Early models were based on assumptions and parameters from initial research by the team. Each iteration was refined with input from medical professionals and design changes to the box itself. The later simulations also discovered that heavier virus particles, similar in weight to water droplets, stick to the top and side surfaces of the box, while the suction tube effectively removes smaller particles. Our insights have resulted in improvements to the shield’s effectiveness for both clinical teams and patients alike.
One shield, many uses
As with everything else in the response to the pandemic, work has been determined and rapid. The MTC has been receiving requests for a number of the shields, and dozens have already been trialed within hospitals.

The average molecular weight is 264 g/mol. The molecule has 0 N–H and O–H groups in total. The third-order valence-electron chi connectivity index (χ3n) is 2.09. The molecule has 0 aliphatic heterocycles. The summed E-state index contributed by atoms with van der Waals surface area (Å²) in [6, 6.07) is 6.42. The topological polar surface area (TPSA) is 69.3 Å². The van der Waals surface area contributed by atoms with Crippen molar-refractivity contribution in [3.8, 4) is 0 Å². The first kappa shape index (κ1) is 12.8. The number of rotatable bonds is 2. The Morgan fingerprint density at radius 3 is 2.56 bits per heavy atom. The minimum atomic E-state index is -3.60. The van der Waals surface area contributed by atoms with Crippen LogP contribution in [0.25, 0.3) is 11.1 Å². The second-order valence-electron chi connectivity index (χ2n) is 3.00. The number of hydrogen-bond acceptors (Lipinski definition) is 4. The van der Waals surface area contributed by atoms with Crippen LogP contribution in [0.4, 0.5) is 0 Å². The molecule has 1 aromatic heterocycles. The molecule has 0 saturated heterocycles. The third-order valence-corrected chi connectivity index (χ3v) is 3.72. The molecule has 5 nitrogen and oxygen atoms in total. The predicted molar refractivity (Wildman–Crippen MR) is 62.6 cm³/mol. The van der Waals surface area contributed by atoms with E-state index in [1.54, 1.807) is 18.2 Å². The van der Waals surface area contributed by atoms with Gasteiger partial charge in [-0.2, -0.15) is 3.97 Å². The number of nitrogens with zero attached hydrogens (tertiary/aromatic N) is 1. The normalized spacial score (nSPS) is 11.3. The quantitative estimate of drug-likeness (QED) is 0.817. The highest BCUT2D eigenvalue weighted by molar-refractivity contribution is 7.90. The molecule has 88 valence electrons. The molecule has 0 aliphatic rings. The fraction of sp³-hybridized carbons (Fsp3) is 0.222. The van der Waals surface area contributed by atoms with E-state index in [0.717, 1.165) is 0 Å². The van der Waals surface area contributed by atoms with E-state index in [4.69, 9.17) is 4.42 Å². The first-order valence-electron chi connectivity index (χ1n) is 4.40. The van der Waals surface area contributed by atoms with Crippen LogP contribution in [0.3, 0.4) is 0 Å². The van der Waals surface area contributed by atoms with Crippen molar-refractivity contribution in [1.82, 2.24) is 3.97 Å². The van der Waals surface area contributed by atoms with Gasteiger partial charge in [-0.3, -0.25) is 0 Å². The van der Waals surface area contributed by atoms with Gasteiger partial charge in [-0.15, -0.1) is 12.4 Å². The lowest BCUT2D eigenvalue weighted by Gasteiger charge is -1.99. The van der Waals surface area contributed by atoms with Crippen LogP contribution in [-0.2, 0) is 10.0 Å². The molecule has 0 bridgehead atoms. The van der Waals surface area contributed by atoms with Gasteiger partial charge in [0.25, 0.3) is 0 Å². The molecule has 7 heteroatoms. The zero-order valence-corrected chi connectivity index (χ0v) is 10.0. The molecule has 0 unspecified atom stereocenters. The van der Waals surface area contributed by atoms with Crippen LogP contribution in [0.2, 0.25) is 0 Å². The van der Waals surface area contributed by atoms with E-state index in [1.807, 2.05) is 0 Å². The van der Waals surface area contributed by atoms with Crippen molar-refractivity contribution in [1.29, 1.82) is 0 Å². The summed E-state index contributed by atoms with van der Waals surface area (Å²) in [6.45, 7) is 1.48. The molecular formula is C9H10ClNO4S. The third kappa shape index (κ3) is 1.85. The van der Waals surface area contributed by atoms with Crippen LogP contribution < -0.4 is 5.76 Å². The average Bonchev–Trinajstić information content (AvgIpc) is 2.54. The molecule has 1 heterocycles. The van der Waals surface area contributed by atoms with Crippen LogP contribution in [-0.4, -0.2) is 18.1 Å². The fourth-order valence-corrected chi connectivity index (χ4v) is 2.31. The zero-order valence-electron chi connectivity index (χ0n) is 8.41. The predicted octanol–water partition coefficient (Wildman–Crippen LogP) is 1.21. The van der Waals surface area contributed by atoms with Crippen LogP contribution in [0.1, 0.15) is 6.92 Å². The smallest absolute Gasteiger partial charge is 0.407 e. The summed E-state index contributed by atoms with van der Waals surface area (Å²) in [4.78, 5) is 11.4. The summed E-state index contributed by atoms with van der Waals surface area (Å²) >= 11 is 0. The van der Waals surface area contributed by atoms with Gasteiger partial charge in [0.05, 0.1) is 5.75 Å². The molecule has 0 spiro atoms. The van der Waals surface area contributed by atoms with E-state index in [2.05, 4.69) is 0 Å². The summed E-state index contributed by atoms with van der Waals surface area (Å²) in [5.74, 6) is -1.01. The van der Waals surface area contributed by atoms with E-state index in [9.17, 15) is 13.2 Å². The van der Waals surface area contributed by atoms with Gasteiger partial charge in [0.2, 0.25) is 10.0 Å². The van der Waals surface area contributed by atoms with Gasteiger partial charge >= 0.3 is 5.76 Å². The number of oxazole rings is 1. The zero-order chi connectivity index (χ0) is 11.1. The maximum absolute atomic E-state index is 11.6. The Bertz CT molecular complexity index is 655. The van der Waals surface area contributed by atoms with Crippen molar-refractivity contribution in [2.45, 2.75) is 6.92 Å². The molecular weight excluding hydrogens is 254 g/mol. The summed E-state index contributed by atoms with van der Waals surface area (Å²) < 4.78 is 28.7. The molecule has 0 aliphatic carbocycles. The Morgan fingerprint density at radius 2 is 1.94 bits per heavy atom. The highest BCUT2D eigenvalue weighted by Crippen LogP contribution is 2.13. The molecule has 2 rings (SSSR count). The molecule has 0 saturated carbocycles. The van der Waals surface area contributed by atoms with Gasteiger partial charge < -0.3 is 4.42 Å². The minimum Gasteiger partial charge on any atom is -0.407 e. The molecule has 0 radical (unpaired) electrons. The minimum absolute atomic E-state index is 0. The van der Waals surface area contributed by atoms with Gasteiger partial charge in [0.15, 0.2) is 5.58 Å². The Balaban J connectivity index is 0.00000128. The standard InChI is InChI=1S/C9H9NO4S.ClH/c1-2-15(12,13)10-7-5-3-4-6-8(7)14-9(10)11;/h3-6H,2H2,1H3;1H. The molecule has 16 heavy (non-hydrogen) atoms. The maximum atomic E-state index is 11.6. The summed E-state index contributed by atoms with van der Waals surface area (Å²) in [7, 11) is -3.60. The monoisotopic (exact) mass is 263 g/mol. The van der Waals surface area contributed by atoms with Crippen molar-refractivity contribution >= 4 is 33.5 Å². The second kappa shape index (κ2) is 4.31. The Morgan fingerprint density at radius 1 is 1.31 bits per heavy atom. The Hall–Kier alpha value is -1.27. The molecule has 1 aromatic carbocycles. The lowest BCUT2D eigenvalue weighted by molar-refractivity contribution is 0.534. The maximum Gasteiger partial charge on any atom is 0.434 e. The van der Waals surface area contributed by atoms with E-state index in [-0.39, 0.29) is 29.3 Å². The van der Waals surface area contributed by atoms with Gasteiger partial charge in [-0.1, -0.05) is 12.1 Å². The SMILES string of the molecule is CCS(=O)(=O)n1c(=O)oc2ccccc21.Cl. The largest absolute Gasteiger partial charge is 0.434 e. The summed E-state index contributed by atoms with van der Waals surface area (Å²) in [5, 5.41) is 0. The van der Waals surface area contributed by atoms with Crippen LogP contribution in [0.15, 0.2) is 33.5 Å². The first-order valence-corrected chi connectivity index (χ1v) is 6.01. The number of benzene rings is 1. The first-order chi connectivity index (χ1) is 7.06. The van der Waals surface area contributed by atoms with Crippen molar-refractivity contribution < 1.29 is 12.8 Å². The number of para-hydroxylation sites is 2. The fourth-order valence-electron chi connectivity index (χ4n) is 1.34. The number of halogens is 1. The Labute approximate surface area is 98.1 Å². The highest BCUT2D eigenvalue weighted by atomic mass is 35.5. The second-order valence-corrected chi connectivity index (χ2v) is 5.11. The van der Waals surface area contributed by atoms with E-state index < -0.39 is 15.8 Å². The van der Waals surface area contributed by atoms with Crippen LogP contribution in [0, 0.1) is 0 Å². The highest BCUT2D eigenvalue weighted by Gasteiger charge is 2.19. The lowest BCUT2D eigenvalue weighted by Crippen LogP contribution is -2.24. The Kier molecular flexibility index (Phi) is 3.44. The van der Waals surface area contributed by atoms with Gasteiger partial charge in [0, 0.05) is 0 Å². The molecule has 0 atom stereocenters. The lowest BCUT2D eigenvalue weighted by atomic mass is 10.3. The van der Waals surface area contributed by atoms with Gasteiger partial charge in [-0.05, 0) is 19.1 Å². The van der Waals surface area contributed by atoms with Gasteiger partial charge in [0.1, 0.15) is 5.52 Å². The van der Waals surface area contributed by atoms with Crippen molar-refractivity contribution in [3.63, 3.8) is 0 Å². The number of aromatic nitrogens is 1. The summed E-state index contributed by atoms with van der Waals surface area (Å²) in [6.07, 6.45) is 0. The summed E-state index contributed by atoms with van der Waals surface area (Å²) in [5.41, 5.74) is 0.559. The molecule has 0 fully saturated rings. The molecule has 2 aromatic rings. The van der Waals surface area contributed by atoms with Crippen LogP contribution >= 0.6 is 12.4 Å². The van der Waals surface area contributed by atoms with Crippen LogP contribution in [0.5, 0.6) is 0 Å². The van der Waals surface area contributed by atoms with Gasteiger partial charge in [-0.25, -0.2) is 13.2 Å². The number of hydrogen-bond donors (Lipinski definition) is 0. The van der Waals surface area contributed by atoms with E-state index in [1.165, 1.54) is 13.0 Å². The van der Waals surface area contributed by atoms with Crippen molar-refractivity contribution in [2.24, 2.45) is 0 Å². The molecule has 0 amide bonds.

In addition to protecting hospital staff, the shield box has the potential to decrease cleaning times between patients, a vital factor to alleviate the consistent pressure on resources within hospitals and intensive care units during this pandemic. Treatments and surgeries not associated with COVID-19 have also been delayed following the outbreak. Implementation of the shield will help staff navigate this backlog effectively and efficiently post crisis.
Additional potential uses for the AGP shield are also being investigated, including possible applications in dentistry and endoscopy where its use will be vital as these procedures are often carried out without the full benefit of sophisticated air handling capability that is found in operating theatres.